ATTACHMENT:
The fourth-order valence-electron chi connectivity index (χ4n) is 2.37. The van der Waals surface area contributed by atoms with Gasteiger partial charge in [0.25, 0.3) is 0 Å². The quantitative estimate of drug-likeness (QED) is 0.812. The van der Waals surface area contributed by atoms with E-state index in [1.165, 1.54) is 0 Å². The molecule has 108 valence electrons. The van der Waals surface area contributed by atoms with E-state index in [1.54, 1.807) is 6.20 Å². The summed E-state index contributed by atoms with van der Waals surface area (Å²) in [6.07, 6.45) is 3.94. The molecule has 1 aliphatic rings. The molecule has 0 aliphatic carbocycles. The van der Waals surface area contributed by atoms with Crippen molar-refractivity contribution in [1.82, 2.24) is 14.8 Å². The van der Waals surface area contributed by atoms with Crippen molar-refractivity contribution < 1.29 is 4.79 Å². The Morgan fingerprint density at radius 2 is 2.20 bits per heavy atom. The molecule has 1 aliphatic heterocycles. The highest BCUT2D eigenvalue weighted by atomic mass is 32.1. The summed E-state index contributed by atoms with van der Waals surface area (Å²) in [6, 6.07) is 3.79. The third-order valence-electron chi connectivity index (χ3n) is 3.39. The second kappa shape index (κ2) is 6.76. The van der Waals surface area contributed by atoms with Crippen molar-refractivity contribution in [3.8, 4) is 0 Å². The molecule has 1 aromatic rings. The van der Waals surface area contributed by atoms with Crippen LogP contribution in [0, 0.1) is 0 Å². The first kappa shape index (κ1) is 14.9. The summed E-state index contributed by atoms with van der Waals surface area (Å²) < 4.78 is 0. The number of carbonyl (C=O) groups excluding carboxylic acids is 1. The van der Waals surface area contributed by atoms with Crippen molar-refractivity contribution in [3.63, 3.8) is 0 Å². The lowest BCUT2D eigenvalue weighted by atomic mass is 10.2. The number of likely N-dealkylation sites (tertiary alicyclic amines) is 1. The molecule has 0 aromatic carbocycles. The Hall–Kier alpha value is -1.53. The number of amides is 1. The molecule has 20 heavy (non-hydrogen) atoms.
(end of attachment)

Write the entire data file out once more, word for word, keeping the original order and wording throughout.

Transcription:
The fourth-order valence-electron chi connectivity index (χ4n) is 2.37. The van der Waals surface area contributed by atoms with Gasteiger partial charge in [0.25, 0.3) is 0 Å². The quantitative estimate of drug-likeness (QED) is 0.812. The van der Waals surface area contributed by atoms with E-state index in [1.165, 1.54) is 0 Å². The molecule has 108 valence electrons. The van der Waals surface area contributed by atoms with E-state index in [1.54, 1.807) is 6.20 Å². The summed E-state index contributed by atoms with van der Waals surface area (Å²) in [6.07, 6.45) is 3.94. The molecule has 1 aliphatic rings. The molecule has 0 aliphatic carbocycles. The van der Waals surface area contributed by atoms with Crippen molar-refractivity contribution in [1.82, 2.24) is 14.8 Å². The van der Waals surface area contributed by atoms with Crippen molar-refractivity contribution < 1.29 is 4.79 Å². The Morgan fingerprint density at radius 2 is 2.20 bits per heavy atom. The molecule has 1 aliphatic heterocycles. The highest BCUT2D eigenvalue weighted by atomic mass is 32.1. The summed E-state index contributed by atoms with van der Waals surface area (Å²) in [6, 6.07) is 3.79. The third-order valence-electron chi connectivity index (χ3n) is 3.39. The second kappa shape index (κ2) is 6.76. The van der Waals surface area contributed by atoms with Crippen molar-refractivity contribution in [3.8, 4) is 0 Å². The molecule has 1 aromatic rings. The van der Waals surface area contributed by atoms with Crippen LogP contribution in [0, 0.1) is 0 Å². The first kappa shape index (κ1) is 14.9. The summed E-state index contributed by atoms with van der Waals surface area (Å²) < 4.78 is 0. The number of carbonyl (C=O) groups excluding carboxylic acids is 1. The van der Waals surface area contributed by atoms with Crippen molar-refractivity contribution in [3.63, 3.8) is 0 Å². The lowest BCUT2D eigenvalue weighted by atomic mass is 10.2. The number of likely N-dealkylation sites (tertiary alicyclic amines) is 1. The molecule has 0 aromatic carbocycles. The Hall–Kier alpha value is -1.53. The number of amides is 1. The molecule has 20 heavy (non-hydrogen) atoms.